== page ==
Fiddler2 is a tool that acts like a special proxy server between your computer and a website. It is probably the most popular debugging proxy out there. It basically works by your web browser sending HTTP or HTTPS requests to Fiddler which then forwards them to the web server. Fiddler also captures all of the web server’s responses. It then allows you to dissect all of the information that is passed back and forth. This can be extremely useful when developing or trying to troubleshoot bugs where you are not sure what is being passed back and forth.
Go to http://www.telerik.com/fiddler and click on the ‘Free Download’ button. We chose the ‘Fiddler of .Net4’ option. Walk through the setup process, it is very straightforward, then launch the application. You should initially see a screen like this.
At first glance, this can be a lot to take in, but we will go through some of the basics. On the left hand side, we have the Web Session List, which displays information about each request from your web browser.
Let’s look at a few of the columns in the Web Session List.
On the right hand side, we have tabs that display specific information about the selected item from the Web Session List. We will get to some of the details next. Let’s open up a web browser and go to the following web address: http://www.itsolutions-inc.com/
If you look at the line, where the red arrow is pointing, you will notice that the Host is the same as the URL you typed in. This is the initial call to the web server. If you look below it, you will see separate calls for different items like pictures and fonts. These separate calls happen behind the scenes and you would never know they were occurring if not for Fiddler. Now click on the line for the initial call and you should see the right-hand panel change.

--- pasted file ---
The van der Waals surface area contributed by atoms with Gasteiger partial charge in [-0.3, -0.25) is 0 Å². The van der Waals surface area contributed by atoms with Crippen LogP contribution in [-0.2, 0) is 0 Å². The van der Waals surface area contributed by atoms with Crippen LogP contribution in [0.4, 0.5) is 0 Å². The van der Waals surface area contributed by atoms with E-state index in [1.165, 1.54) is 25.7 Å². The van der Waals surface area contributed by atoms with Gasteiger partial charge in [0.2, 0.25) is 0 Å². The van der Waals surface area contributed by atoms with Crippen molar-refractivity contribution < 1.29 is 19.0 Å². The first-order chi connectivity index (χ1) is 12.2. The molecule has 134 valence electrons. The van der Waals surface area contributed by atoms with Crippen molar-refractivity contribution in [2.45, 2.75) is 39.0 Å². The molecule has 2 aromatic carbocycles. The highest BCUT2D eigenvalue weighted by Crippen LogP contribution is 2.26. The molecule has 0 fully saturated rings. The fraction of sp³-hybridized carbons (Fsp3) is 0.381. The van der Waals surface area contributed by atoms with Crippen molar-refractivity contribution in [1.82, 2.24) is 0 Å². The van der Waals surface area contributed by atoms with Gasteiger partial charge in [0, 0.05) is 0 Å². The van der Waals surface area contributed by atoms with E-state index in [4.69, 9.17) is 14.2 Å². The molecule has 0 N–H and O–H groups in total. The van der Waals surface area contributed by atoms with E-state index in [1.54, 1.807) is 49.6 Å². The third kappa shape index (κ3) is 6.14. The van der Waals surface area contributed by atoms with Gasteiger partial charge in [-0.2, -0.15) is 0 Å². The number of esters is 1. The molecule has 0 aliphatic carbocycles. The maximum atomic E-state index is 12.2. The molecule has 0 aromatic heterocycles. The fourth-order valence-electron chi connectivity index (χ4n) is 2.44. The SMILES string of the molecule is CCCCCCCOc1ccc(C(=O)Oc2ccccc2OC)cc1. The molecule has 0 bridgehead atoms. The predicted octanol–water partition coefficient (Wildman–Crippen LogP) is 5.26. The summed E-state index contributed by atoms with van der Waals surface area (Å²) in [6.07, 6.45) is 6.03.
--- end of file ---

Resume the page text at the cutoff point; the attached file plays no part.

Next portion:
After you have installed the add-on, close Fiddler, open it back up and refresh your web browser. Next, click on the initial call to http://www.itsolutions-inc.com/
On the right hand side, we start off with the Inspector tab already selected. You can see the Request Header on the top; and at the bottom you can see additional data about the Response. Here is some additional information about some of the other tabs.
Last example, suppose we have an application that makes an AJAX call to a server. In this instance, it sends information to the server to be saved. Imagine you are working on a change to the application but cannot figure out why a specific value is not updating. If you look at the picture below, we can see what a response to an AJAX call looks like.
You can see in the top section, we have the Inspector tab and the WebForms sub-tab selected. This shows us the information that was sent to the server from the web browser. Below that, in the response, we see the data that the web server sent back to the client. Here we can see exactly what is being passed up and down the pipeline and it can help us pinpoint where problems are occurring.